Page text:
I booked the 14 day trip with a Travel agent , in another state. Originally booked D7, when price dropped I was upgraded to B2. I also booked the Transport/Hotel/transport package with Cunard. I booked my flight (through my agent) with Jet Blue from Fort Myers to New York, since Jet Blue is non stop but Cunard uses Delta, which takes twice as long and requires change of plane, terminal in Atlanta. On arrival in New York I was met by two Cunard reps who helped me with my cases and took me to the transport, which proved to be a limo just for myself.Very good arrival indeed. At Hotel (Hilton) thereceptionist informed me that the room allocated would not be ready until 3.30 but if I would accept a handicap room I could go straight up. I accepted the room of course, the only difference being a walk in shower in place of a tub. Stay was very pleasant. Next day again two Cunard reps, there on time and very helpful . I think Cunard has switched the agency they use, as in the past the rep at the hotel (same person each time) has been at least one and half hours late getting there, walking in with coffee in one hand and her breakfast in the other,and often missing when the transport arrived. This time was so very different, and very good Embarkation went as usual, arived at my cabin, checked my dinner seating card,freshened up and went to Kings Court , obtained a deli sandwich, a desert and took these to my cabin . No sign of my steward. Went to muster, back to cabin to change for dinner. Still no sign of steward, and no sign either of my luggage, although supposedly I had Priority handling on my tag.( It arrived after I had left for dinner) Went into bathroom to shower, no soap or toiletries. Fortunately I do carry these in my carryon. When ready since there was still no sign of my steward I left a note asking for missing items. Went to Chart room, asked for glass of Pinot Grigio , told this was not available. This has happened before, but this time instead of buying the more expensive drink they offered I said that if they had no Pinot Grigio then I would simply have a glass of water. Waiter went to bar, conference with bar tender, and returned with my requested glass of Pinot Grigio. Strange to relate, exactly the same thing occured a week later on the night we left Southampton! The ship does need the overhaul she is to have in November, the number of "soft spots" in the floors have multipied considerable. Seats in Illuminations are broken. Dining:- Food is subjective, so I will not comment except to say that the alternatives are not listed on the menu, and the servers did not mention them either. Since I ordered an alternative on several nights I was able to inform my dining companions they could do so also. This should be addressed by whomsoever is in charge of menu. Shops:- Not really my scene, however I did have need of a cosmetic, only to find that the shop was closed for 2 days when we left Southampton , excuse was they were arranging for a big sale on perfume! Shows:- These are the same ones as they have been for past 5-6 years, Cunard really needs to bring in some new programs. This is true also of several of the individual acts, same people, same act. Parties:- As noted on the main page of CC, no invites for parties on the Soton/NY cruise, no bottle of wine in the cabin either on that section. Believe this policy has now been reversed. Steward:- This was the invisible man. I never saw him, there was no cart outside my door when I left for breakfast at 8.30 each day, and every day he would "forget" something when cleaning my cabin. After first day he never put the coverlet and throw pillows back on the bed, he would make it but the cover etc remained rolled up in corner., some nights no clean towels to replace the used ones he had taken away, no wash cloths on another night, It was always something he failed to attend to. I played a game with myself every night trying to guess on my way back to my cabin what it would be that night. A notice re change of venue for CC meet reached me 2 days after the meet took place. He was very odd indeed. One day the daily event sheet had an item that some of the staff had not completed their training and passengers were asked to be tolerant of their shortcomings. Personally I think that Cunard need to be more concerned re the lack of service to passengers because of untrained staff rather than asking us to be tolerant. We pay for "White Star service" we should receive this. I am a loyal Cunard passenger, because I like to do Transatlantic and I like the formal atmosphere. I will be on the QV in Feb for 17 days LA to New York. I hope Cunard takes care to keep up the standard not let things slip. Read Less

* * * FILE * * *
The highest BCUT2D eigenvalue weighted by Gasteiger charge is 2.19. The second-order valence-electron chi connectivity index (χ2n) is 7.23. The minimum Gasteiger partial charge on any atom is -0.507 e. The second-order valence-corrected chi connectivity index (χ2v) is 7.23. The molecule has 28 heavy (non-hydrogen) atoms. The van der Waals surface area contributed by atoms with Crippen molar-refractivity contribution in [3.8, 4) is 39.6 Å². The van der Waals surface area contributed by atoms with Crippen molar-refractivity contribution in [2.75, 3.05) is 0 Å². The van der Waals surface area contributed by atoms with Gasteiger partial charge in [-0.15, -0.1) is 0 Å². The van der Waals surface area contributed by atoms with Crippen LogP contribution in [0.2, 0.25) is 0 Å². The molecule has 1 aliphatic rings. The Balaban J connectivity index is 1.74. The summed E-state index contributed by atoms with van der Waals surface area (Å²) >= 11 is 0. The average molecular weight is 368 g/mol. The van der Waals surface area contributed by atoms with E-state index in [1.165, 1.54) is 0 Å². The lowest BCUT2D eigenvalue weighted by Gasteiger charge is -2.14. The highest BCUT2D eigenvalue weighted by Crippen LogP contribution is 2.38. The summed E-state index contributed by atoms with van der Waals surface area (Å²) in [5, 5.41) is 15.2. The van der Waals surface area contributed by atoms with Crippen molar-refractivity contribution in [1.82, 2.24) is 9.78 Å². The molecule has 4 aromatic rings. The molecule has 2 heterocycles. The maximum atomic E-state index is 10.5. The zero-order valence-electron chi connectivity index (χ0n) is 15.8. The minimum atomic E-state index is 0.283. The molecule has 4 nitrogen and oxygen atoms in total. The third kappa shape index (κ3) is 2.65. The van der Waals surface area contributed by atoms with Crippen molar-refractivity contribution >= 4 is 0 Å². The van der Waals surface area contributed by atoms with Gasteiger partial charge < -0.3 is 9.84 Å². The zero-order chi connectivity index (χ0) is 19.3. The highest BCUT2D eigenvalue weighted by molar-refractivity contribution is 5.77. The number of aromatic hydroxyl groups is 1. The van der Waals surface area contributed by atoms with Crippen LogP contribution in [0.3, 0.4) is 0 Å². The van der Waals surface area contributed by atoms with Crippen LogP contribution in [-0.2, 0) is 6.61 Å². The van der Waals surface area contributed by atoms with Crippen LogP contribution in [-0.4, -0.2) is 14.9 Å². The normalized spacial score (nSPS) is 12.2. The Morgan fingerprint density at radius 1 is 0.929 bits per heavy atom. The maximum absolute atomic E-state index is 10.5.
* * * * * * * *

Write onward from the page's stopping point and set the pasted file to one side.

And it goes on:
Sail Date August 2011